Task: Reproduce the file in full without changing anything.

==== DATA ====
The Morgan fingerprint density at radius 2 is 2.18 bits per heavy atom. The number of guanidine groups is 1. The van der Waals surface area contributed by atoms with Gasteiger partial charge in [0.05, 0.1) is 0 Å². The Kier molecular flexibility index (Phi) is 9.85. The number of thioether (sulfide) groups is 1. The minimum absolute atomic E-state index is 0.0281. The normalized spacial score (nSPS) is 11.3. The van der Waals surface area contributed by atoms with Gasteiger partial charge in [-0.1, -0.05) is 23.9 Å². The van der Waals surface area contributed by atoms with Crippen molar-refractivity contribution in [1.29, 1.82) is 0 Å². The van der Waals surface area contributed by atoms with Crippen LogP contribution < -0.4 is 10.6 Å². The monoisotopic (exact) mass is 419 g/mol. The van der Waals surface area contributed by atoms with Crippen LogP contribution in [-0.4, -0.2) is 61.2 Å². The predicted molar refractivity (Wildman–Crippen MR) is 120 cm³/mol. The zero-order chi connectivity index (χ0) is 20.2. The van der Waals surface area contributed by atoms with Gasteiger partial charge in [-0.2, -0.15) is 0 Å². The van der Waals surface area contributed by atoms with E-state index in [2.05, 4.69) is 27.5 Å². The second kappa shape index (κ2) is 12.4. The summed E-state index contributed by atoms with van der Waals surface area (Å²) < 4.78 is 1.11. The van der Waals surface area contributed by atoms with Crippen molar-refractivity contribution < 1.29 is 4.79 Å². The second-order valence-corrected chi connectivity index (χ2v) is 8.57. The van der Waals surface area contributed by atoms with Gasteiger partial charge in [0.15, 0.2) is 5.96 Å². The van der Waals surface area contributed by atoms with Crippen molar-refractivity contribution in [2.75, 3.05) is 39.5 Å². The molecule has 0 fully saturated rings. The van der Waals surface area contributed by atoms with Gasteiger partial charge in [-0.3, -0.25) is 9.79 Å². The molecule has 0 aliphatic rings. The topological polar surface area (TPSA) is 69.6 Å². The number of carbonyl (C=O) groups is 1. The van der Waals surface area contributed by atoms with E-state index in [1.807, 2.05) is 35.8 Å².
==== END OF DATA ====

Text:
The Morgan fingerprint density at radius 2 is 2.18 bits per heavy atom. The number of guanidine groups is 1. The van der Waals surface area contributed by atoms with Gasteiger partial charge in [0.05, 0.1) is 0 Å². The Kier molecular flexibility index (Phi) is 9.85. The number of thioether (sulfide) groups is 1. The minimum absolute atomic E-state index is 0.0281. The normalized spacial score (nSPS) is 11.3. The van der Waals surface area contributed by atoms with Gasteiger partial charge in [-0.1, -0.05) is 23.9 Å². The van der Waals surface area contributed by atoms with Crippen molar-refractivity contribution in [1.29, 1.82) is 0 Å². The van der Waals surface area contributed by atoms with Crippen LogP contribution < -0.4 is 10.6 Å². The monoisotopic (exact) mass is 419 g/mol. The van der Waals surface area contributed by atoms with Crippen LogP contribution in [-0.4, -0.2) is 61.2 Å². The predicted molar refractivity (Wildman–Crippen MR) is 120 cm³/mol. The zero-order chi connectivity index (χ0) is 20.2. The van der Waals surface area contributed by atoms with Gasteiger partial charge in [-0.2, -0.15) is 0 Å². The van der Waals surface area contributed by atoms with E-state index in [2.05, 4.69) is 27.5 Å². The second kappa shape index (κ2) is 12.4. The summed E-state index contributed by atoms with van der Waals surface area (Å²) < 4.78 is 1.11. The van der Waals surface area contributed by atoms with Crippen molar-refractivity contribution < 1.29 is 4.79 Å². The second-order valence-corrected chi connectivity index (χ2v) is 8.57. The van der Waals surface area contributed by atoms with Gasteiger partial charge in [0.15, 0.2) is 5.96 Å². The van der Waals surface area contributed by atoms with Crippen molar-refractivity contribution in [2.75, 3.05) is 39.5 Å². The molecule has 0 fully saturated rings. The van der Waals surface area contributed by atoms with Gasteiger partial charge in [-0.3, -0.25) is 9.79 Å². The molecule has 0 aliphatic rings. The topological polar surface area (TPSA) is 69.6 Å². The number of carbonyl (C=O) groups is 1. The van der Waals surface area contributed by atoms with E-state index in [1.807, 2.05) is 35.8 Å².